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Pierce v. State

Court of Appeals of Mississippi

March 18, 2014

RICKY SHANNON PIERCE A/K/A SHANNON PIERCE A/K/A RICKY PIERCE, APPELLANT
v.
STATE OF MISSISSIPPI, APPELLEE

COURT FROM WHICH APPEALED: COAHOMA COUNTY CIRCUIT COURT. DATE OF JUDGMENT: 08/07/2012. TRIAL JUDGE: HON. CHARLES E. WEBSTER. TRIAL COURT CONVICTED OF SEXUAL BATTERY AND SENTENCED, AS A HABITUAL OFFENDER, TO THIRTY YEARS IN THE CUSTODY OF THE MISSISSIPPI DEPARTMENT OF CORRECTIONS, WITHOUT ELIGIBILITY FOR PAROLE OR PROBATION.

FOR APPELLANT: HARVEY CURTIS CROWLEY.

FOR APPELLEE: OFFICE OF THE ATTORNEY GENERAL, BY: JEFFREY A. KLINGFUSS.

BEFORE IRVING, P.J., ROBERTS AND JAMES, JJ. LEE, C.J., GRIFFIS, P.J., BARNES, ISHEE, ROBERTS, CARLTON, MAXWELL, FAIR AND JAMES, JJ., CONCUR.

OPINION

Page 207

NATURE OF THE CASE: CRIMINAL - FELONY

IRVING, P.J.

¶1. A Coahoma County jury convicted Ricky Shannon Pierce of sexual battery. The circuit court sentenced Pierce, as a habitual offender, to thirty years in the custody of the Mississippi Department of Corrections, without eligibility for parole or probation. Pierce filed a motion for a judgment notwithstanding the verdict or, in the alternative, a new trial, which the circuit court denied. Feeling aggrieved, Pierce appeals and argues that the evidence is insufficient to sustain his sexual-battery conviction. We disagree; therefore, we affirm.

FACTS

¶2. Pierce and H.H.[1] had communicated over the phone multiple times prior to the day of the incident giving rise to Pierce's conviction. On the day of the incident, H.H. called Pierce, and Pierce asked if he could come to H.H.'s house to visit him. H.H. agreed, and told Pierce where he and his parents lived. Around midnight, Pierce located H.H.'s home and parked across the street from the house. Pierce told H.H. to come outside and to go around to the back of the house, which H.H. did. When H.H. met Pierce at the back of the house, Pierce began kissing him in the mouth. H.H. told Pierce that he was scared. Pierce then pulled down H.H.'s pants and licked his penis. H.H. told Pierce to stop and pulled his pants back up. Pierce then licked H.H.'s naval, grabbed H.H.'s foot, put it in his mouth, and tried to bite it.

¶3. Following the incident, Pierce started texting and calling H.H. Initially, H.H. did not respond to Pierce's texts and phone calls. However, H.H. eventually talked to Pierce, who told him not to tell his parents about what happened. But H.H. had already done so, as he told his parents on the morning after the incident what had happened with Pierce.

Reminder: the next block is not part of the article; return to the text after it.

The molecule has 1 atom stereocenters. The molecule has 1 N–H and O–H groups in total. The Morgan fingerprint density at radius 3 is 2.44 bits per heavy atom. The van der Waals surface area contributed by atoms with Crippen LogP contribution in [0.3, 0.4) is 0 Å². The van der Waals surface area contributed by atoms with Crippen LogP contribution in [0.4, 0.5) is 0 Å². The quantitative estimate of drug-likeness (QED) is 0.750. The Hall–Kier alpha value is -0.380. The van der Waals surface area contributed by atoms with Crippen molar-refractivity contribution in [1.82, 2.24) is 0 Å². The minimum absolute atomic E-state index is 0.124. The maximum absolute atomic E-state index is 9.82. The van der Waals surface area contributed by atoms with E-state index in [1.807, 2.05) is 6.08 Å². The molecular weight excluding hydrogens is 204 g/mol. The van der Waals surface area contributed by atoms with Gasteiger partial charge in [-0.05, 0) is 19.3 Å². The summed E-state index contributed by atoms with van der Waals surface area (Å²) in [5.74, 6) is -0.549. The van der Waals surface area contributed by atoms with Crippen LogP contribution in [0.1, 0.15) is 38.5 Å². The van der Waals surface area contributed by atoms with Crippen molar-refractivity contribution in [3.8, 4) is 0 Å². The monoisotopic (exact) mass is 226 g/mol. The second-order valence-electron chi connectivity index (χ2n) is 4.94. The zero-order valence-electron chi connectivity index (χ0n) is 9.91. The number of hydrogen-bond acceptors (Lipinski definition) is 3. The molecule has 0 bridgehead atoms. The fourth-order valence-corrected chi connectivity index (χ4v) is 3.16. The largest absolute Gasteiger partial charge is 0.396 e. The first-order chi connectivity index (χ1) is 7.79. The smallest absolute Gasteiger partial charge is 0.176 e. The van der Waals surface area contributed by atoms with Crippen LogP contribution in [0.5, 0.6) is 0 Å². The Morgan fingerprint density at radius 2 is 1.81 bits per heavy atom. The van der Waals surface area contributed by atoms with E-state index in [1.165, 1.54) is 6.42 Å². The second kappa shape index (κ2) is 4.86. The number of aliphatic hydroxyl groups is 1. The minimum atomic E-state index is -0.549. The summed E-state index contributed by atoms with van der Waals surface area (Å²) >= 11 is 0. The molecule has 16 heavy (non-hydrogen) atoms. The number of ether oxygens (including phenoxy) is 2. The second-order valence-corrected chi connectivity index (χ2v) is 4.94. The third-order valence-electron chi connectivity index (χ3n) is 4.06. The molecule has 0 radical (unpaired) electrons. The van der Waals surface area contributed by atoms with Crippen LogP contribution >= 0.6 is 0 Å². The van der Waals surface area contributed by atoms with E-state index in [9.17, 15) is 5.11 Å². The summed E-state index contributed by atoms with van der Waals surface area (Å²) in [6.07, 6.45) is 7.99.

¶4. During the trial, the prosecutor asked H.H. if he gave Pierce permission to kiss him or suck on his private parts, and H.H. responded that he did not. H.H. further testified that he was " telling [Pierce] to stop" throughout the incident.

Page 208

¶5. Officer Romeisha Moore, with the Clarksdale Police Department, testified that on the night of the incident, she received a call around midnight about a suspicious vehicle parked on the street where H.H. lived. She stated that she was about to have the vehicle towed when Pierce, who had been sitting out on a nearby lawn with another male, walked from across the street to her vehicle. Officer Moore noted that when Pierce approached her, he seemed nervous and was sweating profusely. She added that once she told him to move his vehicle, he told her that he would move it and got in his vehicle.

¶6. Detective Nicholas Turner, also with the Clarksdale Police Department, testified that phone records, which he obtained during the investigation, showed several phone calls between H.H. and Pierce prior to the incident. He also stated that approximately ten calls between H.H. and Pierce were made after midnight on the night of the incident, with one call lasting for sixty-one minutes.

¶7. Pierce denied that anything happened between him and H.H. on the night of the incident. He stated that on that night, H.H. called him, and Pierce asked H.H. if he could come over to H.H.'s house. He testified that after H.H. agreed, he went to H.H.'s house and they just sat outside of the house and talked until Officer Moore arrived and asked him to move his vehicle. To explain his nervousness and sweating, Pierce testified that he suffers with tremors, which cause him to sweat and shake when he is in a hot environment.[2] Pierce stated that he left H.H.'s house after Officer Moore asked him to move his vehicle. He also stated that, " from the phone records, [he] noticed that [there were] six calls placed by [H.H.] after [he] left. Three that night, and three the next day."

¶8. Additional facts, as necessary, will be related during our analysis and discussion of the issue.

ANALYSIS AND DISCUSSION OF THE ISSUE